Members of the genus Homo include living humans (Homo sapiens) and a number of extinct nonaustralopith species that lived as early as 2.8 million years ago and as late as around 50,000 years ago. The species in this genus are distinguished from australopiths by more obligate bipedality, relatively larger brain size, and tool making.

The nearly complete skeleton of a young Homo erectus, KNM-WT 15000, known as the “Nariokotome boy” and also the “Turkana boy” was discovered by Kamoya Kimeu on the west side of Lake Turkana, Kenya (across the water from Koobi Fora) in the early 1980s.
Image credit  Alan Walker.

While the earliest members of the genus (Homo rudolfensis and Homo habilis) did not have noticeably larger brains, they had developed a stone tool technology known as the Oldowan. It was also a member of this genus, Homo erectus, that left Africa for the first time and reached Eurasia around 1.8 million years ago. Some researchers assign the earliest members of this species from Africa to a different species known as Homo ergaster. However, most researchers prefer to include all of the African and Eurasian forms into a single species, Homo erectus. There is also a consensus that Homo erectus gave rise to modern humans via intermediate populations up to its emergence around 300,000 years ago.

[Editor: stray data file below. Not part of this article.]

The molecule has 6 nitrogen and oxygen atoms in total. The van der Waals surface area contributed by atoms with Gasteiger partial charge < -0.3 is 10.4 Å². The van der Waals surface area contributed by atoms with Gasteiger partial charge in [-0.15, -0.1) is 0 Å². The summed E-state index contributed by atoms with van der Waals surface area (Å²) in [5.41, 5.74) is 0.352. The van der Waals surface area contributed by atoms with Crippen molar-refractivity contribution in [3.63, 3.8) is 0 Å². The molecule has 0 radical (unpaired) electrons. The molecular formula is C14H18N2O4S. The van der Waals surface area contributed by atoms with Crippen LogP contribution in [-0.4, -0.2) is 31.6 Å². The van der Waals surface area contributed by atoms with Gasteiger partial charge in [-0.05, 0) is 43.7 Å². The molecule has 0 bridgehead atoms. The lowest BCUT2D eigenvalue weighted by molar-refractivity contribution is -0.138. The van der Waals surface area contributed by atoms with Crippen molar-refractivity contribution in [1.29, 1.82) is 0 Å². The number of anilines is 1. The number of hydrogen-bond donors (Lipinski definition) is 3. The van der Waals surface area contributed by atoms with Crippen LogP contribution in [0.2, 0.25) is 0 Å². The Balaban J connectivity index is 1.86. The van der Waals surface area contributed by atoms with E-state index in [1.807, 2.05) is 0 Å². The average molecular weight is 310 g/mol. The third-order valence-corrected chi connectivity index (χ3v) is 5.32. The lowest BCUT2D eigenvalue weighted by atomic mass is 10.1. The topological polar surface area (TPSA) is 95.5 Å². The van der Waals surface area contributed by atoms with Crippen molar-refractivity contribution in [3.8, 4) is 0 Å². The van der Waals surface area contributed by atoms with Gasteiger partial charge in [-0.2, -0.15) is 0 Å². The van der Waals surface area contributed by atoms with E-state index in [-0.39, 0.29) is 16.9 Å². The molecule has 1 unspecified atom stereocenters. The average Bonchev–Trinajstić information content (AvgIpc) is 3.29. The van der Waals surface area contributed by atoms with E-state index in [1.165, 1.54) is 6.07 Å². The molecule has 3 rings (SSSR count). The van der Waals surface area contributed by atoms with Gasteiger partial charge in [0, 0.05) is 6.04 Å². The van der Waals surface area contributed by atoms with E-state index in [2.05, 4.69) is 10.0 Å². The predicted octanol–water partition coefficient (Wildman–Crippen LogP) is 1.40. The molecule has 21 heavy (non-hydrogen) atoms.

Modern humans living today are distinguished from all of their ancestors by culture (e.g., symbolic behavior), language, and a much more sophisticated technology. Extinct species such as Homo neanderthalensis were behaviorally and anatomically more human-like than their predecessors, and recent advances in genetic studies show that modern Eurasians retain a small percentage of Neandertal genes. The fact that modern humans were able to occupy every habitable area of the world in the last 40,000 years resulted in the extensive cultural and behavioral variation that we see today.

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